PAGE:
I hope that the Democrats, even if they win big, take a long, hard look at what caused Trumpism in the first place. Why is it that the media mogul, or even Bernie Sanders, resonated so deeply with a chunk of the electorate? What will the Democratic Party do to address the concerns of the white working-class? This isn’t solely a U.S. issue, either. The New Yorker published a story a few weeks ago about the rise of far-right, nationalist parties in Germany, France, and Austria, caused by the Syrian refugee crisis. Here, our electorate is much broader and more diverse, so it doesn’t seem likely that Trump will win the White House. That said, his nationalist rhetoric and the concerns of his supporters need to be addressed. Clinton is going to have a massive burden to try to soothe and heal this country post-election.

My fear, however, is that the GOP may try to obstruct Democrats at every turn, like they did with Obama over the last 8 years. Already, John McCain has stated that anyone Clinton puts up for the Supreme Court will be stymied by the GOP.

Tonight, I will be watching the debate with friends and other volunteers, for the third and final time. I am ready for this election season to conclude, and I hope that Trump/Trumpism is retired to the dustbin of our history, just like McCarthy and George Wallace. The question is, what happens after election day?

Where the Revolution Goes from Here and How Bernie Lands the Plane

Following a string of victories last night in New Mexico, New Jersey, and California, Hillary Clinton made history by clinching the Democratic nomination for president. Less than a 100 years after women earned the right to vote, she became the first female presidential candidate of a major political party. Despite one’s feelings about Hillary, this moment deserves its spotlight. Following the wins, Clinton said, “It may be hard to see tonight, but we are all standing under a glass ceiling right now. But don’t worry, we’re not smashing this one…It’s the first time in our nation’s history that a woman will be a major party’s nominee.”

She also noted that her mother was born on the day that Congress passed the 19th Amendment, giving women the right to vote. She then remarked that the first convention dedicated to women’s rights happened in the state where she stood that evening: New York, at Seneca Falls in 1848.

Browsing my social media accounts, I noticed that some Sanders supporters griped that Hillary was anointed the nominee and did no win it fairly. Putting the super delegate issue aside, Clinton had a few more million votes than Sanders, and for that matter, she earned more votes than any of the presidential nominees thus far, including Trump. The question now becomes where does the Sanders campaign go from here? Last night, he vowed to keep fighting until the convention in Philly at the end of July, and I’ve said all along that he should do so. At this point, Sanders has no chance to be the nominee, other than the very remote possibility that Hillary will be indicted over the e-mail saga. That said, Sanders’ campaign has been about remaking the Democratic Party, so that it resembles the party of FDR or LBJ rather than a party led by the DNC or Clintons. So far, Sanders has had some major successes. He got the chance to appoint five members to the DNC platform committee. Clinton appointed six, and the DNC appointed four. His picks have included African American scholar Cornel West and environmental activist Bill McKibben. On the campaign trail, he has forced Hillary to make income inequality a major part of her platform, which will most likely last through the fall, since Trump has been successful, in part, by tapping into white working-class anger. Now that the general election match-up is clear, Clinton can’t ignore the issues that Sanders made relevant.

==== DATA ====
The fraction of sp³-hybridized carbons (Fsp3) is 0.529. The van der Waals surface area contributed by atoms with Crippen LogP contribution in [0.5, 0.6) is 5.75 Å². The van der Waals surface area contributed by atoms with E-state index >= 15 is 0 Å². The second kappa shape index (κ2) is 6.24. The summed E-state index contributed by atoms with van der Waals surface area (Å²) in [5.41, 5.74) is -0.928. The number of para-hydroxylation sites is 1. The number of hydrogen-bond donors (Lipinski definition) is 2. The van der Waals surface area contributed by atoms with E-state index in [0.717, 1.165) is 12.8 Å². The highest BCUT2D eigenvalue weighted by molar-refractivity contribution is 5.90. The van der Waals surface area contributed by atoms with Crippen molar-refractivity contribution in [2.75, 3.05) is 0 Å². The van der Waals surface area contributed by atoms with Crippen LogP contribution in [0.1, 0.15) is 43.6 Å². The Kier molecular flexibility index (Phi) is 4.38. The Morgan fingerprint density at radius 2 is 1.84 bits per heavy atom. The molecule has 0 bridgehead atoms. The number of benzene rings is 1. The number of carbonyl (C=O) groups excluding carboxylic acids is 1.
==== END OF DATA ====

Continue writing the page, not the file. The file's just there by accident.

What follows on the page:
If Sanders manages to unite the party, while continuing to push for the issues that matter to him, it is likely that he will return to the Senate as one of its most powerful members, and most likely the chair of the banking committee, if the Democrats retake the Senate, which seems likely, considering the map and Trump’s recent self-implosion over the judge remarks and Trump University scandal.

Following the age of Occupy and increasing anger directed at Wall Street, it is unlikely that the Democratic Party will continue to resemble  a party of triangulation. The financial crisis of 2008 and the bank bailouts that followed have made it impossible for the Democratic Party to not address economic inequality and the working-class anger that Trump has managed to tap into when he talks about the devastating effect of some Clinton-era policies, specifically NAFTA, and the gross effect of big money on politics.

As the convention draws closer, Bernie and his supporters need to make a $15 minimum wage, a major jobs plan, universal healthcare part, and campaign finance reform part of the platform. They should also push to rework the primary rules, even the order of states that votes and open primaries v. closed primaries.

Yes, another Clinton will is now the Democratic nominee for president in 2016, but this Clinton has made economic inequality a major part of her platform, and in doing so, she has had to address her husband’s legacy, including the loss of manufacturing that came as a result of her husband’s free trade policies. The Democratic Party is undergoing a major change, and if Bernie and his supporters seriously organize and continue what they started, it is possible policies he advocated will come to fruition. If his supporters remain engaged and come into the fold more, then perhaps next time around, a candidate like Bernie Sanders will win the nomination.

A Fractured Left